The Dean is a title earned by the Rev. Wallace Hartsfield through years of servant leadership to his church, his community, and the nation.
Hartsfield tells a story about how as a boy growing up in the South, a truck of about 13 White men bearing guns drove past his grandparents’ house. His grandmother saw them coming and told him to go inside. He did, but he looked out from behind the curtains in time to see a Black man’s lifeless body being dragging behind it.
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It was a vision that changed his life. What could he do to eliminate that kind of injustice? He’s been working at it for decades and while things have gotten better, Hartsfield said at his retirement from the ministry in 2007, there’s still work to be done. He spoke openly about the continuing need for justice and equality and shared some of his next step visions.
Didn’t he say he was retiring? Yes, but heroes like Hartsfield spend almost every waking moment of their life helping others, doing things – something, anything, to help improve the world. Thankfully for Kansas City’s African-American community, a great deal of Hartsfield’s focus was on helping his people.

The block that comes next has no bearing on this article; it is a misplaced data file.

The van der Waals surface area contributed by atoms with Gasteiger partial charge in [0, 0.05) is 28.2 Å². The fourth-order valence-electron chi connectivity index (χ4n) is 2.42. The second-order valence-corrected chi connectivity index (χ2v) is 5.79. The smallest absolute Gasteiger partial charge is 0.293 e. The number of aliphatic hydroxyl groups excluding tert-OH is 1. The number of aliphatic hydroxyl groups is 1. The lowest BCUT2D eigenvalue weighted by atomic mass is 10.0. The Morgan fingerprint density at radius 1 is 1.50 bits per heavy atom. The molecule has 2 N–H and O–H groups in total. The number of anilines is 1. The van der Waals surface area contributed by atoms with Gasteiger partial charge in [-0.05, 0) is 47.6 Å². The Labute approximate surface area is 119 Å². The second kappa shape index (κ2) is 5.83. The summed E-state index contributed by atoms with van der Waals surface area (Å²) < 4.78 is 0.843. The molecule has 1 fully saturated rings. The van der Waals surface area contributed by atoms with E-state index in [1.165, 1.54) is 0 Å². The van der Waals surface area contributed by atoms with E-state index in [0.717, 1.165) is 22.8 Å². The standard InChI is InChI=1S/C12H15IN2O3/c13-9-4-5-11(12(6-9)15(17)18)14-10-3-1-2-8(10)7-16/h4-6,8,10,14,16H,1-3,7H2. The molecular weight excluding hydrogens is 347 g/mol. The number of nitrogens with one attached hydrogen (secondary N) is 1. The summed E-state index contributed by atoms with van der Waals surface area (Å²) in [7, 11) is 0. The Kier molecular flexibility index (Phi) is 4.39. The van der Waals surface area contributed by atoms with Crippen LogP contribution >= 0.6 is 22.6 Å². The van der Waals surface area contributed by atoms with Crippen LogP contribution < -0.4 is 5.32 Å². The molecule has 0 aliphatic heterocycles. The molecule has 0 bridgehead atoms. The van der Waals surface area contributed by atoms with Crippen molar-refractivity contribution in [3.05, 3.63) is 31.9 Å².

His church, Metropolitan Baptist, located in inner Kansas City, MO., was a light for the area surrounding it. Under his leadership, they developed housing for low-to-moderate-income people and helped to create opportunities for them to become homeowners. They helped older people hold on to their homes, particularly when they were being taken advantage of by persons from outside the community.
As the Dean of Kansas City ministers, Hartsfield had access to power brokers and he was a power broker. He was the person “they” called on. Anyone who knew him will tell you, he wasn’t looking for personal gain from these transactions. His goal was to find a way to make things better for others.
Beyond Kansas City, Hartsfield was a national powerhouse. He served as chairman of the Congress of National Black Churches and served in many capacities with the National Baptist Convention.
His philosophy was fairly simple, “Just do right” - and he’s still doing it.